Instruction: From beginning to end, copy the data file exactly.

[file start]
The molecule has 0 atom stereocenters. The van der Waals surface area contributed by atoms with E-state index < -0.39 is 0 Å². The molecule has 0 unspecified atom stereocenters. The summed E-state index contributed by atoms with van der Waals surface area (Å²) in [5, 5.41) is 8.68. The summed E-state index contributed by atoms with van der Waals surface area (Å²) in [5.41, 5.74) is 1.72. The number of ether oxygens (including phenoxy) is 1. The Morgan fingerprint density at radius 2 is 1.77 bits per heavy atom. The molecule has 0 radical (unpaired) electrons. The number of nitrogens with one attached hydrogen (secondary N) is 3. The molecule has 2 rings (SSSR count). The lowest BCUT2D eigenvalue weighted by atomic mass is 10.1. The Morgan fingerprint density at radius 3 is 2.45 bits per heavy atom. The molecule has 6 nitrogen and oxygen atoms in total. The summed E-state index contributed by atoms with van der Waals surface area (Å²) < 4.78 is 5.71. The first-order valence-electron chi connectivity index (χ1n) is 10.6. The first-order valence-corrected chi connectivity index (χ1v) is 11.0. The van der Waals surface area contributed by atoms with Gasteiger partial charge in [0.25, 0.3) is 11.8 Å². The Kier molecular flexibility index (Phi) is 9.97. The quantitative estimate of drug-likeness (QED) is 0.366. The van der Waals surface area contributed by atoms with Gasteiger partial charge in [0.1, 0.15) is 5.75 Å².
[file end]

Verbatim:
The molecule has 0 atom stereocenters. The van der Waals surface area contributed by atoms with E-state index < -0.39 is 0 Å². The molecule has 0 unspecified atom stereocenters. The summed E-state index contributed by atoms with van der Waals surface area (Å²) in [5, 5.41) is 8.68. The summed E-state index contributed by atoms with van der Waals surface area (Å²) in [5.41, 5.74) is 1.72. The number of ether oxygens (including phenoxy) is 1. The Morgan fingerprint density at radius 2 is 1.77 bits per heavy atom. The molecule has 0 radical (unpaired) electrons. The number of nitrogens with one attached hydrogen (secondary N) is 3. The molecule has 2 rings (SSSR count). The lowest BCUT2D eigenvalue weighted by atomic mass is 10.1. The Morgan fingerprint density at radius 3 is 2.45 bits per heavy atom. The molecule has 6 nitrogen and oxygen atoms in total. The summed E-state index contributed by atoms with van der Waals surface area (Å²) < 4.78 is 5.71. The first-order valence-electron chi connectivity index (χ1n) is 10.6. The first-order valence-corrected chi connectivity index (χ1v) is 11.0. The van der Waals surface area contributed by atoms with Gasteiger partial charge in [0.25, 0.3) is 11.8 Å². The Kier molecular flexibility index (Phi) is 9.97. The quantitative estimate of drug-likeness (QED) is 0.366. The van der Waals surface area contributed by atoms with Gasteiger partial charge in [0.1, 0.15) is 5.75 Å².